All we seem to hear lately is gloom and doom for the coal industry in Kentucky.
People appear to be angry and up in arms, literally…like arms across Bell County, protesting for the coal miners. Thank you, Mr. Harris, but next time — Hands around the White House. But I don’t hear the big mine conglomerates being vocal and protesting with the workers. Oh, they appear to quietly complain as they close mine after mine and lament the Obama policy and strict EPA standards, but to me it looks as if they have left Kentucky’s coal miners to fend for themselves, and what public outcry there is, the big conglomerates are absent from it.
And you don’t hear coal advocates protesting the energy and pollution scapegoating. Sure, coal dust is bad, but methane from gas wells and leaks into lakes are far more dangerous to lives in the environment. Coal may pollute the air, but jet fuel is destroying the ozone layer. What is the EPA doing about that? Scapegoating coal and taking the attention away from the airline industry, that‘s what. Natural gas fracking and methane can destroy our water supply and poison us just like they say coal does. Unlike coal run-off, however, natural gas fracking and methane are not easily controlled. Sure, there is a minerals tax, but not a severance like coal has on its back. Not much regulation on gas and oil, either. What’s the deal here?
Coal miners, defend yourselves by attacking the real source of your downfall, the competition who wants to sacrifice you so they can pollute and profit.
I wonder if the big coal conglomerates are diversifying into gas and oil and are quietly allowing coal miners to, as the old saying goes, be thrown into the “fracking” creek? In the meantime, the coal-conglomerate executives board a jet with its fuel destroying the ozone layer, takes their money with them, and flies to bigger and better opportunities.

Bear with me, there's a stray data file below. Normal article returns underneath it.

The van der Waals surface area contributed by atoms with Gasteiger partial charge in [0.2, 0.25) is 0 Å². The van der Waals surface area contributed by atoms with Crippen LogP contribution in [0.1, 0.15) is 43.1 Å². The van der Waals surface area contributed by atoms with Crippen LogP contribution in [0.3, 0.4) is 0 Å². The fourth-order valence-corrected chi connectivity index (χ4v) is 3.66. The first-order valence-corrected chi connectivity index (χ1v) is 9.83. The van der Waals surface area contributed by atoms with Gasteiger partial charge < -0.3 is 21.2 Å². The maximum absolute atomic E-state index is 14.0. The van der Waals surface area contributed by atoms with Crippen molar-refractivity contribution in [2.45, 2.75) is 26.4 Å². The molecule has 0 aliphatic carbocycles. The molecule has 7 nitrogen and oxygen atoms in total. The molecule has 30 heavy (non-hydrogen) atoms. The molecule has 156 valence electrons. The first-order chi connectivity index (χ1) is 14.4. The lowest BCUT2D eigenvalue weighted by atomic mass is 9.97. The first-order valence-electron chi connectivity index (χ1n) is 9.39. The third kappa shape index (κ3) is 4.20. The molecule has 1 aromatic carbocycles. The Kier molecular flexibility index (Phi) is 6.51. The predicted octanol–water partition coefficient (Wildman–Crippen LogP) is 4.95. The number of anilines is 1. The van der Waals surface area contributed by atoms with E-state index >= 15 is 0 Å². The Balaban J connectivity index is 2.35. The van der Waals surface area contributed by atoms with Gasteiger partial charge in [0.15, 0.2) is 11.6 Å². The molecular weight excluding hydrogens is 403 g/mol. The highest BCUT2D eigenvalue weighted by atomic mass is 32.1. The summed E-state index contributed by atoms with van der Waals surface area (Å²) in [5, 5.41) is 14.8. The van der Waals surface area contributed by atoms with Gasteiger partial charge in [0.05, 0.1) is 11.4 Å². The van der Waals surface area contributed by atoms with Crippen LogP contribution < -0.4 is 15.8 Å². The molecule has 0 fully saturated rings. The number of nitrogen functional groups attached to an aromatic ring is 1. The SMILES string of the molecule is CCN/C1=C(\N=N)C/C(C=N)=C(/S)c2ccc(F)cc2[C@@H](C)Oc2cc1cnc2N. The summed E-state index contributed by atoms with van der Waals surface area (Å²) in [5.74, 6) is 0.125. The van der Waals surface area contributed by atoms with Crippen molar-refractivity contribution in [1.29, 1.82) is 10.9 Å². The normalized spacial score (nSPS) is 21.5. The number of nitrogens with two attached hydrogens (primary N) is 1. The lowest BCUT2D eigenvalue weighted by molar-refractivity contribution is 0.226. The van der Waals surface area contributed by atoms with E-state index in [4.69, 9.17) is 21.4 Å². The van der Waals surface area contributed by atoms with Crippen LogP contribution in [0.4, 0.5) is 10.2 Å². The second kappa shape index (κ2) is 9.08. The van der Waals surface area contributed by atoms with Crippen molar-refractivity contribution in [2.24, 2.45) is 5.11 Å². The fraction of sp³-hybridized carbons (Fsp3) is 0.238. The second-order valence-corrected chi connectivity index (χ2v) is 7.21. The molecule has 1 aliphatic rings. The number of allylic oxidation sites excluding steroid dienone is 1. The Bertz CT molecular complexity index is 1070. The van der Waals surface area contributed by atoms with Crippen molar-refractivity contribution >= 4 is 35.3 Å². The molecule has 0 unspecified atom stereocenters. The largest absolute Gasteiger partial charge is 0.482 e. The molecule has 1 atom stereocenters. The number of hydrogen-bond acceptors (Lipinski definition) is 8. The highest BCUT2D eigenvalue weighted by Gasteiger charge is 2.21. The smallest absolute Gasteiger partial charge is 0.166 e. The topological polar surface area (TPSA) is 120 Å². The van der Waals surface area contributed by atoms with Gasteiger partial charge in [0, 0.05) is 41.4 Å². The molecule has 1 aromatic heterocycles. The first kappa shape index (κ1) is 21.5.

Are the big conglomerates quietly divorcing the coal industry and its children (the coal miners)? Are they skipping out on us with attractive mistresses called gas and oil? To me it is the only explanation as to why they are not defending coal against its competition. Our elected officials remain silent because they are tools of these big conglomerates. It is easy for them to blame Obama, but hard to actually get into the trenches with the coal miners and fight. The battle cry should be, “Quit scapegoating coal. Take a train, not a plane.” I believe southeastern Kentucky should go back to the days of locally owned and locally operated coal mines. Form a miners’ co-op; there will always be a market for coal but just not on as grand a scale as the conglomerates need. Back in the 70s, 80s and even the early 90s, locally owned mines made money and hired local people. Mom and pop mines flourished, local people answering to the local law if anything went wrong or a coal mine was too dangerous. The money stayed here. By the 1970s the company-store mine owners were gone, section houses sold and we had a miners’ hospital (Miners Memorial Hospital) second to none. We had strong advocates in Frankfort who knew where their votes came from and respected us. When the big coal conglomerates think they have sucked us dry and leave, there will still be coal. When the railroad operators stop giving service to a great many tipples, there will still be coal.
And there will still be coal miners with the hearts and knowledge and guts to claim and mine that coal. Coal for homes, coal for electric plants, and coal for businesses. Grassroots technology by resourceful miners who know how coal works. Necessity is the mother of invention, you know.
There will always be businessmen willing to lease equipment and coal truck drivers with nerves of steel who are willing to take that coal from any mine to the last remaining tipple where trains will pick it up. The coal miner learned from the days of the company stores, script and section houses, that they must control their own destinies. The big conglomerates are leaving. Coal is being scapegoated as the villain of environmental destruction. It is time for miners to co-op and take control. No unions this time. We need only each other. Force a severance tax on coal’s competitors. Don’t let them get away with a free ride. Make your elected officials fight for you or put them out.
Reclaim southeastern Kentucky and its coal reserves. Keep the money here. Keep the responsibility here. Scapegoat or top dog? What’s the coal miner’s future going to be?